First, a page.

reported.  The next day, Pomerantz Law Firm filed a class action lawsuit on behalf of clients who purchased who purchased Petrobras securities between May 20, 2010 and November 21, 2014, it announced.

In 2011, Moody’s Investors Service rated Petrobras three levels above its owner, Brazil’s government. Today, the bond rater says the oil producer would merit a junk grade without state support and is proving a drag on the nation’s own creditworthiness, Bloomberg reported recently.

Originally investors had expected that the third quarter earnings would be released on October 24. Then they were supposed to be released on November 14. But that day Petrobras announced that they would be released on December 12. However, they have been delayed further and won’t likely be released until next year, Bloomberg reported.

The bad news for investors is that there appears to be no serious effort at cleaning up the mess. President Dilma Rousseff has repeatedly said she wants to keep Petrobras CEO Maria das Gracas Foster. Rousseff herself was chairwoman of Petrobras during the worst corruption, but claims she knew nothing.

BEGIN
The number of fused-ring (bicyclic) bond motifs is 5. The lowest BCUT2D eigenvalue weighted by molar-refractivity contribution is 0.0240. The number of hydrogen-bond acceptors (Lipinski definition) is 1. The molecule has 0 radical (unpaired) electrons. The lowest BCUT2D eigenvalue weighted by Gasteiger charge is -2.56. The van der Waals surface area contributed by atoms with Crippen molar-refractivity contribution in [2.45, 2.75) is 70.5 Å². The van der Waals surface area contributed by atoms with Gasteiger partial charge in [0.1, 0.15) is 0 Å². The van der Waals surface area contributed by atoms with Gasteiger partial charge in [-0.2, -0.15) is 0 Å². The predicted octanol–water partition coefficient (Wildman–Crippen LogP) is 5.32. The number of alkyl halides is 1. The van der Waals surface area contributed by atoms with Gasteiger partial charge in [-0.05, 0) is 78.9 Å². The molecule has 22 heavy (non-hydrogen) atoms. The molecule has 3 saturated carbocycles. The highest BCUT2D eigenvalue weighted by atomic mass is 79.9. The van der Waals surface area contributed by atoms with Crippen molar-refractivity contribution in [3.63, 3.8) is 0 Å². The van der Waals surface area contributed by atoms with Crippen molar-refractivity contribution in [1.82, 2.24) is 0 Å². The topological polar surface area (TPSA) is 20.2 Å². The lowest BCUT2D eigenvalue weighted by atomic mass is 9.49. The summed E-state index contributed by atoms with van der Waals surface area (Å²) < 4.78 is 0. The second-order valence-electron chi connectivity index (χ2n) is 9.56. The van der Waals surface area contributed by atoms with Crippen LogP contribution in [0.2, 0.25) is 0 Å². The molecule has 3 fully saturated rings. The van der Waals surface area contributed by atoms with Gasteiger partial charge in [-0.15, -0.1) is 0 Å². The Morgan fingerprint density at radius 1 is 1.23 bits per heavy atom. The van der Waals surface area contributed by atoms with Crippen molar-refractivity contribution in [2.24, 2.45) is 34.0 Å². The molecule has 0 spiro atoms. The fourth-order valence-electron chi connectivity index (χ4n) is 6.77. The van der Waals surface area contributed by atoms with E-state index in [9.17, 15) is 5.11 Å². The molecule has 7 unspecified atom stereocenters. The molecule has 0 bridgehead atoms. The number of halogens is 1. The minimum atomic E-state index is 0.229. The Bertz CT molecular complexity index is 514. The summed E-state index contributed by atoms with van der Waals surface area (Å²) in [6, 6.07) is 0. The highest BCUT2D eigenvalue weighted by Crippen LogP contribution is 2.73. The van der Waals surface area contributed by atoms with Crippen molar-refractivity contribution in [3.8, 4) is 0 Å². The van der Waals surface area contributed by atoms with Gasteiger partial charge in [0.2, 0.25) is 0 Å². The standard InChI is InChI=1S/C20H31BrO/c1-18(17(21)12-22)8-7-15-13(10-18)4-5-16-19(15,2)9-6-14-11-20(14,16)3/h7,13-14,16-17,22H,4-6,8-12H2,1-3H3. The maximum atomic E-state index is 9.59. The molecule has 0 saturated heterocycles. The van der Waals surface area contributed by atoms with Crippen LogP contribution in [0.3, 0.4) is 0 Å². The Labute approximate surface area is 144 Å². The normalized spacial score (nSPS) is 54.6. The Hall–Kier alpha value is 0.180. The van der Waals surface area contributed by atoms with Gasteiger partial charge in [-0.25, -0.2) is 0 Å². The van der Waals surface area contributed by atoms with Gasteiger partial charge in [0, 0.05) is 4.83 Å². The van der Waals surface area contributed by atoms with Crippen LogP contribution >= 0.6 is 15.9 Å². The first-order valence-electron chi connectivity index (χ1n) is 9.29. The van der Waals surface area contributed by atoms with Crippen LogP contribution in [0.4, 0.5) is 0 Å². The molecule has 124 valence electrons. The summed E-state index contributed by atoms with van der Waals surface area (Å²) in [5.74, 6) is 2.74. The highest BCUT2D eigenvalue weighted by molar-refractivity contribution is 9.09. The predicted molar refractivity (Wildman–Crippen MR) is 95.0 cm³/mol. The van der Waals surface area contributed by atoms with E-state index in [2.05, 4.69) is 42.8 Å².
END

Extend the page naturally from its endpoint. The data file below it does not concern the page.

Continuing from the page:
#2 Argentina’s Debt Default

Brazil has clearly been more successful at producing soap operas than its smaller beighbor, Argentina. But Argentina has clearly overtaken its bigger neighbor when it comes to producing real-life soaps.

During a 19-month period before it defaulted on debt on July 30 – its second default since 2001 – Argentina’s government did everything in its power to avoid reality.

Argentina in 2001 defaulted on its foreign debt and in 2005 reached an agreement with most of its creditors who accepted a cut on their payment. However, a group of holdouts sued for full payment of $1.33 billion plus interest. In November 2012, US Federal Judge Thomas Griesa ruled in their favor.

During the next 19 months, Argentina wasted time with various legal maneuvers instead of trying to reach a deal with the holdouts. (To see the details of the farce, see this Latinvex analysis).